You have questions. We have answers.

What does it mean to be a Board Certified Veterinary Specialist (Diplomate)?

Simply put, the term Diplomate refers to a veterinarian who has earned board certification in a particular veterinary specialty. Only veterinarians who have successfully completed post-graduate requirements of a particular specialty college can be considered Diplomates. Veterinarians wishing to become board certified must complete an internship and then a two to three-year residency program, meet specific training and caseload requirements, conduct original research and then have it published. This process is supervised by current Diplomates, ensuring consistency in training and adherence to high standards. Once the residency has been completed, the resident must sit for and pass a rigorous examination. Only then does the veterinarian earn the title of Diplomate.

What Should I Expect On My First Visit?

Please plan on arriving 10 minutes early for your first visit to complete paperwork with our receptionist. This can also be completed prior to arrival if you wish to print it out by clicking on the link for New Patient Form for Clients (link is external). Our referral coordinator will contact your family veterinarian after scheduling your pet’s consultation to request your pet’s medical history, lab work, and x-rays. Our veterinary specialists familiarize themselves with the information they receive from your family veterinarian prior to your consultation. Some hospitals are able to send us x-ray images electronically, others are not. Our referral coordinator will work with you and your family veterinarian to ensure that your pets x-rays are available to us. You many need to pick up your pet’s x-rays at your family veterinarian prior to your scheduled consultation time. If so, we will let you know. Working with our referral coordinator will help ensure a successful consultation for your pet.

Deciding On A Treatment Plan

The doctor will recommend and discuss treatment options with you. Our goal is to create a plan that works well for you and your family, and provides the best possible outcome for your pet. The doctor will assist you in your decision-making, ensuring all of your questions are answered thoroughly. A detailed treatment plan of each option will be provided so that you are fully informed of related costs and have the knowledge you need to make the right decision for your pet.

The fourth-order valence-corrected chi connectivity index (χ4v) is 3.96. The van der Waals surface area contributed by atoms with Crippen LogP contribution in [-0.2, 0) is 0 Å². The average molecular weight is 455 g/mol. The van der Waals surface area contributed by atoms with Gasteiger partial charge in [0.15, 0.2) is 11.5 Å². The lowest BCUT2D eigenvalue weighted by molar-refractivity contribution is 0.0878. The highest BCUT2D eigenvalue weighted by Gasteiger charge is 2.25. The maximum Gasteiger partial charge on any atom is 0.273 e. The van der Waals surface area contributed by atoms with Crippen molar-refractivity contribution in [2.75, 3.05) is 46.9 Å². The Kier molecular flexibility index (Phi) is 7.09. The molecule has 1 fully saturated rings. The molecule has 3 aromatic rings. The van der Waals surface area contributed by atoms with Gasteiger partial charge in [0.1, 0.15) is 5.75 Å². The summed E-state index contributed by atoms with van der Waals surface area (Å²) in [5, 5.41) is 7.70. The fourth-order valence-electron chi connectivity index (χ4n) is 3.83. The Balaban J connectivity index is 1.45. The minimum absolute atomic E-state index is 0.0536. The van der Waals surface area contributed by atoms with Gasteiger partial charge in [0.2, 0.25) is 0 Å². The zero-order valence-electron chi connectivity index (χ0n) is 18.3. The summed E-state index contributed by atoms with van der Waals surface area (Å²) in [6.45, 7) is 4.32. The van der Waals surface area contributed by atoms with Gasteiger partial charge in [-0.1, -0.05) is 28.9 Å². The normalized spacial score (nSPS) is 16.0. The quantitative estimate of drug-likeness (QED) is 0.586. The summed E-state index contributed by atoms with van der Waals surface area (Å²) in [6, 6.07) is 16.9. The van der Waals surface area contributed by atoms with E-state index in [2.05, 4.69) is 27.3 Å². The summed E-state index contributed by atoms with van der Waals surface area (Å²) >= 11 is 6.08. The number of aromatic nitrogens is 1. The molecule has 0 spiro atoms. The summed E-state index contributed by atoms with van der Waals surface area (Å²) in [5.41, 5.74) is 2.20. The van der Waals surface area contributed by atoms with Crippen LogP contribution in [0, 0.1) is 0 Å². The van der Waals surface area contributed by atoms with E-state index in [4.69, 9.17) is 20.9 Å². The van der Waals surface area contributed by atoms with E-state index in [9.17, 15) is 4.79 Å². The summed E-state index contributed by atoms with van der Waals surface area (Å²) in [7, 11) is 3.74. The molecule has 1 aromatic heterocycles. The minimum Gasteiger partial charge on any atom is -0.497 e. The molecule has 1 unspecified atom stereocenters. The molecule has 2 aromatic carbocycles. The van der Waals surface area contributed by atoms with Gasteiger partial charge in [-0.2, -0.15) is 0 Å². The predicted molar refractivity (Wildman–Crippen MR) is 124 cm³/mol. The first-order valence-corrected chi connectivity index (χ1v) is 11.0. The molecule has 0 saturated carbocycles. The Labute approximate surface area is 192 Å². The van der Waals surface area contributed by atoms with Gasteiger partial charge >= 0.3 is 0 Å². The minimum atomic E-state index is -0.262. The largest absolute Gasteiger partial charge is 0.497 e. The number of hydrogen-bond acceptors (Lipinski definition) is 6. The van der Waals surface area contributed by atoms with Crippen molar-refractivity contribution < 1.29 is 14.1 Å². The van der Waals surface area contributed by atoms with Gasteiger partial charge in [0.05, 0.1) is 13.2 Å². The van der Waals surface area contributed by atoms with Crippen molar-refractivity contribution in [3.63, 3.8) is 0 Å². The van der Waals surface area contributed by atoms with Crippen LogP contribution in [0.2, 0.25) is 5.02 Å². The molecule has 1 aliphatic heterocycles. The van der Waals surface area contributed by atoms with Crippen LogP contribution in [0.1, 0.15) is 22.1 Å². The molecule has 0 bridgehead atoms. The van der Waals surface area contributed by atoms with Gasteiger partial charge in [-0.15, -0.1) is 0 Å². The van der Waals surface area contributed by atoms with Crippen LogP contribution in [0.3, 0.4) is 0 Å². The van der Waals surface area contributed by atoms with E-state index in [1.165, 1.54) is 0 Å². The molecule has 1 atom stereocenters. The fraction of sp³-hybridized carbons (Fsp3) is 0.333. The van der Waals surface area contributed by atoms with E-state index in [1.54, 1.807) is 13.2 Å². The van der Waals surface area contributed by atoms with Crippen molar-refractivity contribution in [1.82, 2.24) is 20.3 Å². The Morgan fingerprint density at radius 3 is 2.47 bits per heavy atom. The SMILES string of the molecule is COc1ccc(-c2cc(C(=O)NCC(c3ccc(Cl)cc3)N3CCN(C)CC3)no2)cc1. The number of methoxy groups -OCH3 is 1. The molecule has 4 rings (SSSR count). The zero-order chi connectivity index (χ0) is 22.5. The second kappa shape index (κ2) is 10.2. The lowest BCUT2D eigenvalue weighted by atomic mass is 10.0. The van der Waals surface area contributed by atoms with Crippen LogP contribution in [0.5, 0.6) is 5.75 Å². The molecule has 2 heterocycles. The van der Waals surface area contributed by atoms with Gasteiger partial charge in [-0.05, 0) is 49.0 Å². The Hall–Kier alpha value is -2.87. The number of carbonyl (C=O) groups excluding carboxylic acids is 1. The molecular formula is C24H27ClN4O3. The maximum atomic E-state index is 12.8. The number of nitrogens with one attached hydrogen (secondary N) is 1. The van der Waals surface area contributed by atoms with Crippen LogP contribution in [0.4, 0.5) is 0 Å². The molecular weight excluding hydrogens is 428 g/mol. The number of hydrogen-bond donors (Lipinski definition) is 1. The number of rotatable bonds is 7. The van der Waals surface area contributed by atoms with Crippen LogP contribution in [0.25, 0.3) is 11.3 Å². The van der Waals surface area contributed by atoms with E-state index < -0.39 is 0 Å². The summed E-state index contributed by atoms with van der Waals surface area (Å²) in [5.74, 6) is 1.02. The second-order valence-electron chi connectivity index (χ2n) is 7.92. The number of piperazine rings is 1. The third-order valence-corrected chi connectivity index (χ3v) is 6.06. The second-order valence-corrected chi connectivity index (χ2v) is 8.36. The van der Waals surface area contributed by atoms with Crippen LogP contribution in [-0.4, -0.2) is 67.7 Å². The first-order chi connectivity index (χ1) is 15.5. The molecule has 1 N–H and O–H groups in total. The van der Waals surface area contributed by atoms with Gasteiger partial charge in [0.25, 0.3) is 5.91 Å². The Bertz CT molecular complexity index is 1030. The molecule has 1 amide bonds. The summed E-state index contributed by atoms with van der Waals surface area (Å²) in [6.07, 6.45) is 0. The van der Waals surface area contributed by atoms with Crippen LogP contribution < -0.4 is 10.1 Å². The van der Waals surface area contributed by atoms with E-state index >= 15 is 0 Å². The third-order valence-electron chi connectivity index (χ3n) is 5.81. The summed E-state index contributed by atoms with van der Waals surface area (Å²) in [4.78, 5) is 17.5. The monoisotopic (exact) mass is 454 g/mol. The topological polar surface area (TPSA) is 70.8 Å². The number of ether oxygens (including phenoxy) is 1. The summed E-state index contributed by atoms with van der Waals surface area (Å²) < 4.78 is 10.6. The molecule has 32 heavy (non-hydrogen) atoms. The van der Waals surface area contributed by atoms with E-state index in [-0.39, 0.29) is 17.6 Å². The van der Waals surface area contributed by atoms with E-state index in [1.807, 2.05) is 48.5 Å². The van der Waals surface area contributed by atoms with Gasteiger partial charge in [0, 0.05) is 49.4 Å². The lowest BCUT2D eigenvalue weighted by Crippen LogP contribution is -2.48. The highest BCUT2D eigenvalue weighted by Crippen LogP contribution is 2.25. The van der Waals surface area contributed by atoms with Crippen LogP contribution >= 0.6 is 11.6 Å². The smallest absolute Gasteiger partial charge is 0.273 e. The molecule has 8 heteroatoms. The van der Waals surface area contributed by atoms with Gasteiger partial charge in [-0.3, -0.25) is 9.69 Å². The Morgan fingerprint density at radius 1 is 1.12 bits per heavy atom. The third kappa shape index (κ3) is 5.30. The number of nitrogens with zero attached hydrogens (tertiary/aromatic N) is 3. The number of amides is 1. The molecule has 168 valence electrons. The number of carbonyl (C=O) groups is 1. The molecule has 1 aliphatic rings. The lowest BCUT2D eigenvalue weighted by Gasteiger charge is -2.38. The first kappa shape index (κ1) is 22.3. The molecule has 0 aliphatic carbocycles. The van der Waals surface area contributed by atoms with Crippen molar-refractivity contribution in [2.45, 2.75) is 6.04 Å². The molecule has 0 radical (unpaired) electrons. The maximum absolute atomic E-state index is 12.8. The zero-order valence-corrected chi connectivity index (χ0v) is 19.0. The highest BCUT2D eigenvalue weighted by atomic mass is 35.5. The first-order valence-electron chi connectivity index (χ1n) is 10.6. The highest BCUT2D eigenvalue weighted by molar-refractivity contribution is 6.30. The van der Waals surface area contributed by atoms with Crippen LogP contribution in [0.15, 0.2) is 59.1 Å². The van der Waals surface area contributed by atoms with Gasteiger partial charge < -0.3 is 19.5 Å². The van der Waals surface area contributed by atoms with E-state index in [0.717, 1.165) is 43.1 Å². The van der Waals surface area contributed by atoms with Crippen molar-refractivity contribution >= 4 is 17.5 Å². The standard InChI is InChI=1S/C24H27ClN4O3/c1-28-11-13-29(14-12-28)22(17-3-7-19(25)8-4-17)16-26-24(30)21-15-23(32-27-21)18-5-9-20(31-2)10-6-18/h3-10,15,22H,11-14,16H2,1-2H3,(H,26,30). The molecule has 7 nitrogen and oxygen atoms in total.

How Will My Veterinarian Be Kept Informed About My Pet?

Our goal is to keep you completely informed about your pet’s condition and progress. We will also communicate with your family veterinarian regarding findings, recommendations and treatment of your pet’s condition.

What Are My Options For Payment?

Payment for your initial consultation along with any tests, procedures or medications is due after you have discussed and agreed upon on a written treatment plan with the doctor. For extended hospital stays, treatment plans will be updated daily and additional payment will be requested at that time. Payment options include cash, Visa, MasterCard, Discover and CareCredit.

Where do I find information online regarding Animal Poison Control and poisonous plants?

The ASPCA toxic plant list contains names and photos of plants that have been reported as having negative effects on animals. We are providing the ASPCA link to assist you in identifying poisonous plants that your pet may have been exposed to. Please understand that this service is not intended as a method of providing a definitive diagnosis for your pet. The ASPCA site also includes a 24-hour emergency poison hotline telephone number. Be aware that the ASPCA does charge a phone consultation fee, however, the information you gain from the consultation is valuable and may be used in the treatment of your pet. The Animal Poison Control Center may refer you to your local animal emergency hospital to seek treatment for your pet. If you think your pet may have been exposed to or ingested toxic materials, please call AMCS at (206) 204-3366.

What is Interventional Oncology?

In human medicine, interventional radiologists routinely work intimately with oncologists to provide innovative, minimally invasive options for their patients. A similar trend has recently begun in Veterinary medicine to provide multimodal therapies along with surgeons and oncologists forming a comprehensive oncology team for our patients. Interventional oncology can help provide minimally invasive options with low morbidity for patients who have historically had limited options.

What is Mechanical Ventilation?

The Animal Medical Center of Seattle utilizes mechanical ventilation to perform some or all of the work of breathing for patients that present in imminent respiratory failure. There are many reasons a pet may present in respiratory failure, including trauma or neurological disease. Regardless of the reason, patients requiring mechanical ventilation are in need of urgent intervention. Manual ventilation can only be performed for short period of time, whereas mechanical ventilation can be used as long as necessary and can be a lifesaving option for your pet. Our highly skilled veterinarians and nurses are trained on how to utilize and properly care for pets who require long-term care on a ventilator.

If you have questions about mechanical ventilation, please contact our Emergency department.

What if I need to get a hold of the Urgent Care team during non-business hours?

Tuesday-Thursday 7:30am-5pm – Brandy Cameron, DVM
Friday-Saturday 7:30am-7pm – Holly Ahlgrim, DVM